Congressman Vargas Urges Support For Military Action In Syria
Speaking from the steps of San Diego’s downtown Hall of Justice Thursday morning, Rep. Juan Vargas (D-Calif.) urged his constituents and Congressional colleagues to join him in supporting U.S. military action against the Syrian regime.
Vargas, a committee member of the House Committee on Foreign Affairs, returned Wednesday night from his second trip in a week to Washington, where he attended more classified intelligence briefings.
Vargas said the evidence is clear that the Syrian regime killed hundreds of innocent children and civilians with gas.
"That they did it on purpose it was not an accident and unfortunately was very successful," Vargas told reporters.
Before his latest trip, Vargas said he met with a small San Diego veterans group. He said the veterans asked him to ask Secretary of State John Kerry and Secretary of Defense Chuck Hagel one question.
“And that question was, 'Do you promise that what you’ve told us is true? That the information that you’ve given to us in a classified form is true?'
Vargas said both Kerry and Hagel promised him it is true.
"And the reason that’s important is because last time we were lied to, and I think the American public understands that,” Vargas said.
San Diego’s four other Congressional representatives remain undecided on how to move forward with Syria.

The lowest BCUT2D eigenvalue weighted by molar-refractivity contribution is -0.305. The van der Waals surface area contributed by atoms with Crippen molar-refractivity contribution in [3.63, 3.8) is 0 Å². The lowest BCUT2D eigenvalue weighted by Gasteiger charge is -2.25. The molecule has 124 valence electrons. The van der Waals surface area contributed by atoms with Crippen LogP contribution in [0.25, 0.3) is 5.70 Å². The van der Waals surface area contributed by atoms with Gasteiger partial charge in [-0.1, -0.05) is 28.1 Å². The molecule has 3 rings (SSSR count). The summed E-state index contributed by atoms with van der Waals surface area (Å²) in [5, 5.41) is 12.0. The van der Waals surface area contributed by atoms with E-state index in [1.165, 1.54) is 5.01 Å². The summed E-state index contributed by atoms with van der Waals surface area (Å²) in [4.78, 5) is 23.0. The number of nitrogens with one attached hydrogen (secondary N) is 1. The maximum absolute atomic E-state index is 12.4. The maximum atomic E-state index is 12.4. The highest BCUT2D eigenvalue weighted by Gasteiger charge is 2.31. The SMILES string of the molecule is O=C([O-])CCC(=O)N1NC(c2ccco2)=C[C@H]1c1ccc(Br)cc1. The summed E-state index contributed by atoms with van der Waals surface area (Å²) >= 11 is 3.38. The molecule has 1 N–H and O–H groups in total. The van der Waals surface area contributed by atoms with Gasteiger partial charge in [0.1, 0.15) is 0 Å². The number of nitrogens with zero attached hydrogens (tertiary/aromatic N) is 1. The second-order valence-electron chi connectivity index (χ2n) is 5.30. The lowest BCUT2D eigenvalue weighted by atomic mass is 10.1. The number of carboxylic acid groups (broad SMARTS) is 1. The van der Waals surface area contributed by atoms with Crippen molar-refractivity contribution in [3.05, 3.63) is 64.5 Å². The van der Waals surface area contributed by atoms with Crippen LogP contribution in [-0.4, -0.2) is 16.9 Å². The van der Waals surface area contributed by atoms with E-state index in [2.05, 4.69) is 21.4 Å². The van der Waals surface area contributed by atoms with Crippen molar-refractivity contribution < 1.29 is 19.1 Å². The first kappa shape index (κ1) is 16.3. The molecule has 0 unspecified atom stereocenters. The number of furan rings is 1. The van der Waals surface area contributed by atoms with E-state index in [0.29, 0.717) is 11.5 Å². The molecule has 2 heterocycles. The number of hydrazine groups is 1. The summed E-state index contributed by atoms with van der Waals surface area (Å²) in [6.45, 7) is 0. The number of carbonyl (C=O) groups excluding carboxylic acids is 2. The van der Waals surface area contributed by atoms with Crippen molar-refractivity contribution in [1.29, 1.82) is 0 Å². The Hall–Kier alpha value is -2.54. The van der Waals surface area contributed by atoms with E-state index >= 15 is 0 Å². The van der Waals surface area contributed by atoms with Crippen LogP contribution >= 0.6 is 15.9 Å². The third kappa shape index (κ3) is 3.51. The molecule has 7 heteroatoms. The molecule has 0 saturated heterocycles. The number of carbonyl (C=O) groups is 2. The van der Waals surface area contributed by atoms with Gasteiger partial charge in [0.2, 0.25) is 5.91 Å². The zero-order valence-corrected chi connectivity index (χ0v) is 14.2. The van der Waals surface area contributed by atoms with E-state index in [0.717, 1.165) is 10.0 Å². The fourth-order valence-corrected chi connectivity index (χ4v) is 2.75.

Rep. Darrell Issa (R-Calif.) said in order to earn his vote for military action, President Obama must “present a clear plan focused on effective humanitarian intervention or our national security interests.”
"Tens of thousands have been killed by the Assad regime in this brutal conflict -- relatively few by chemical weapons. A military response that places an arbitrary focus on such weapons will do little to protect civilians and sends a deeply misguided signal that totalitarian regimes should only use conventional weapons to carry out mass murder," Issa said in a released statement.
Rep. Susan Davis (D-Calif.) said making her decision will take thoughtful and cautious deliberation.
“It is unconscionable for a government to use chemical weapons against its own people,” Davis said in a released statement. “Making a decision on what is in the best interests of the American people will take thoughtful and cautious deliberation.”
Rep. Scott Peters (D-Calif.) said he looks forward to attending classified briefings and in the meantime is monitoring comments from his constituents.
“I will need to determine our intended objective, the specific actions to be taken, the expected response, our exit strategy, and how these efforts will protect American interests both in the region and here at home."
Rep. Duncan Hunter (R-Calif.) said he’s uncertain about Obama’s strategy. Hunter recently visited the Syria-Jordan border and called for the U.S. to train and funnel small arms to the Free Syrian Army.
Hunter tweeted on Tuesday that Obama would be “inviting impeachment” if he strikes Syria without Congressional approval.
“I think he’s breaking the law if he strikes without congressional approval,” Hunter told The Washington Times. “And if he proceeds without Congress providing that authority, it should be considered an impeachable offense.”
Congress is scheduled to reconvene in Washington on Sept. 9.